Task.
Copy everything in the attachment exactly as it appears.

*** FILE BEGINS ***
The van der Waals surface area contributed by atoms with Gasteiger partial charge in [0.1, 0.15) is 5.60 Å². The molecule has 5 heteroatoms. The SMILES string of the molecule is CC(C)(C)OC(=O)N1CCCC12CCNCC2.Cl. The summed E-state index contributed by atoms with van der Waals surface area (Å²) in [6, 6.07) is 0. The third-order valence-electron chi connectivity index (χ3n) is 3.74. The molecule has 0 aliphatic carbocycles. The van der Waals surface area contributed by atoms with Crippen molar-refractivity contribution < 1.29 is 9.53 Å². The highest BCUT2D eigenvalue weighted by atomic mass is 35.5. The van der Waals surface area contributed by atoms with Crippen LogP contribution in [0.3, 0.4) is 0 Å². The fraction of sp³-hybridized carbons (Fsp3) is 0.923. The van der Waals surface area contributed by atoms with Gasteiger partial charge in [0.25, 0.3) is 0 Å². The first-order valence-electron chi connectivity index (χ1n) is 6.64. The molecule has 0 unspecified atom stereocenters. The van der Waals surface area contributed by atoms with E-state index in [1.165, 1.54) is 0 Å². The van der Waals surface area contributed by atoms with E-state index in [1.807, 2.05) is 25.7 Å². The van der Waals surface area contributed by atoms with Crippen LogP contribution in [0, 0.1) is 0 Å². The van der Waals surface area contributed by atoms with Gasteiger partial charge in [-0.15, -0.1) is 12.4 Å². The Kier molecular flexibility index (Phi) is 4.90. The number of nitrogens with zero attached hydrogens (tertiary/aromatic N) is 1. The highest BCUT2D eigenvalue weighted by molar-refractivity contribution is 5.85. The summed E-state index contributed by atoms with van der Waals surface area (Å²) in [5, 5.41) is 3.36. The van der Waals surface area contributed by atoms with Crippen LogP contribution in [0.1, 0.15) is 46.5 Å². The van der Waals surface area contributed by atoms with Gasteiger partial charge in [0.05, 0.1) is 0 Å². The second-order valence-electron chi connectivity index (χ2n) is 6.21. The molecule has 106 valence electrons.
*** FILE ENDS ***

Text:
The van der Waals surface area contributed by atoms with Gasteiger partial charge in [0.1, 0.15) is 5.60 Å². The molecule has 5 heteroatoms. The SMILES string of the molecule is CC(C)(C)OC(=O)N1CCCC12CCNCC2.Cl. The summed E-state index contributed by atoms with van der Waals surface area (Å²) in [6, 6.07) is 0. The third-order valence-electron chi connectivity index (χ3n) is 3.74. The molecule has 0 aliphatic carbocycles. The van der Waals surface area contributed by atoms with Crippen molar-refractivity contribution < 1.29 is 9.53 Å². The highest BCUT2D eigenvalue weighted by atomic mass is 35.5. The van der Waals surface area contributed by atoms with Crippen LogP contribution in [0.3, 0.4) is 0 Å². The fraction of sp³-hybridized carbons (Fsp3) is 0.923. The van der Waals surface area contributed by atoms with Gasteiger partial charge in [0.25, 0.3) is 0 Å². The first-order valence-electron chi connectivity index (χ1n) is 6.64. The molecule has 0 unspecified atom stereocenters. The van der Waals surface area contributed by atoms with E-state index in [1.165, 1.54) is 0 Å². The van der Waals surface area contributed by atoms with E-state index in [1.807, 2.05) is 25.7 Å². The van der Waals surface area contributed by atoms with Crippen LogP contribution in [0, 0.1) is 0 Å². The van der Waals surface area contributed by atoms with Gasteiger partial charge in [-0.15, -0.1) is 12.4 Å². The Kier molecular flexibility index (Phi) is 4.90. The number of nitrogens with zero attached hydrogens (tertiary/aromatic N) is 1. The highest BCUT2D eigenvalue weighted by molar-refractivity contribution is 5.85. The summed E-state index contributed by atoms with van der Waals surface area (Å²) in [5, 5.41) is 3.36. The van der Waals surface area contributed by atoms with Crippen LogP contribution in [0.1, 0.15) is 46.5 Å². The van der Waals surface area contributed by atoms with Gasteiger partial charge in [0.05, 0.1) is 0 Å². The second-order valence-electron chi connectivity index (χ2n) is 6.21. The molecule has 106 valence electrons.